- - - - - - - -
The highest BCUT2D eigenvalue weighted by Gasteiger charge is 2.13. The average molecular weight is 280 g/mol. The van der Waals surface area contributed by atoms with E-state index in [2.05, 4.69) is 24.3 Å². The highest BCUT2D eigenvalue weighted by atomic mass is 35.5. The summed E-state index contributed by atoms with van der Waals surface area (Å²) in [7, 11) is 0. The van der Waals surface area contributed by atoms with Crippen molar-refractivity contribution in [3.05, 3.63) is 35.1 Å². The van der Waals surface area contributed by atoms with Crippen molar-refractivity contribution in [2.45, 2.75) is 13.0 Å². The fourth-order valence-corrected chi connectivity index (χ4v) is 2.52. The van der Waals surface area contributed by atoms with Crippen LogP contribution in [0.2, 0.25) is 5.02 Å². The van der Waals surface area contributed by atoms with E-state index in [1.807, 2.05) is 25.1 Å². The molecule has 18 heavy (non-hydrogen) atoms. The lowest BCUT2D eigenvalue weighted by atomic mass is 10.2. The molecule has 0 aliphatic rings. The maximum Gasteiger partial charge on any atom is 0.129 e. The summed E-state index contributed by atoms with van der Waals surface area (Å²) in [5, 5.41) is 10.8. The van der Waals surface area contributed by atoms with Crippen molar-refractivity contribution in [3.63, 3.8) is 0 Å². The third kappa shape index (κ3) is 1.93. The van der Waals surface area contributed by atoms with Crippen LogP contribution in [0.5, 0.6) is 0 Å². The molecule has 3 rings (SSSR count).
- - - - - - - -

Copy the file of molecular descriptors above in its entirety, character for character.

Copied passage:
The highest BCUT2D eigenvalue weighted by Gasteiger charge is 2.13. The average molecular weight is 280 g/mol. The van der Waals surface area contributed by atoms with E-state index in [2.05, 4.69) is 24.3 Å². The highest BCUT2D eigenvalue weighted by atomic mass is 35.5. The summed E-state index contributed by atoms with van der Waals surface area (Å²) in [7, 11) is 0. The van der Waals surface area contributed by atoms with Crippen molar-refractivity contribution in [3.05, 3.63) is 35.1 Å². The van der Waals surface area contributed by atoms with Crippen molar-refractivity contribution in [2.45, 2.75) is 13.0 Å². The fourth-order valence-corrected chi connectivity index (χ4v) is 2.52. The van der Waals surface area contributed by atoms with Crippen LogP contribution in [0.2, 0.25) is 5.02 Å². The van der Waals surface area contributed by atoms with E-state index in [1.807, 2.05) is 25.1 Å². The molecule has 18 heavy (non-hydrogen) atoms. The lowest BCUT2D eigenvalue weighted by atomic mass is 10.2. The molecule has 0 aliphatic rings. The maximum Gasteiger partial charge on any atom is 0.129 e. The summed E-state index contributed by atoms with van der Waals surface area (Å²) in [5, 5.41) is 10.8. The van der Waals surface area contributed by atoms with Crippen molar-refractivity contribution in [3.63, 3.8) is 0 Å². The third kappa shape index (κ3) is 1.93. The van der Waals surface area contributed by atoms with Crippen LogP contribution in [0.5, 0.6) is 0 Å². The molecule has 3 rings (SSSR count).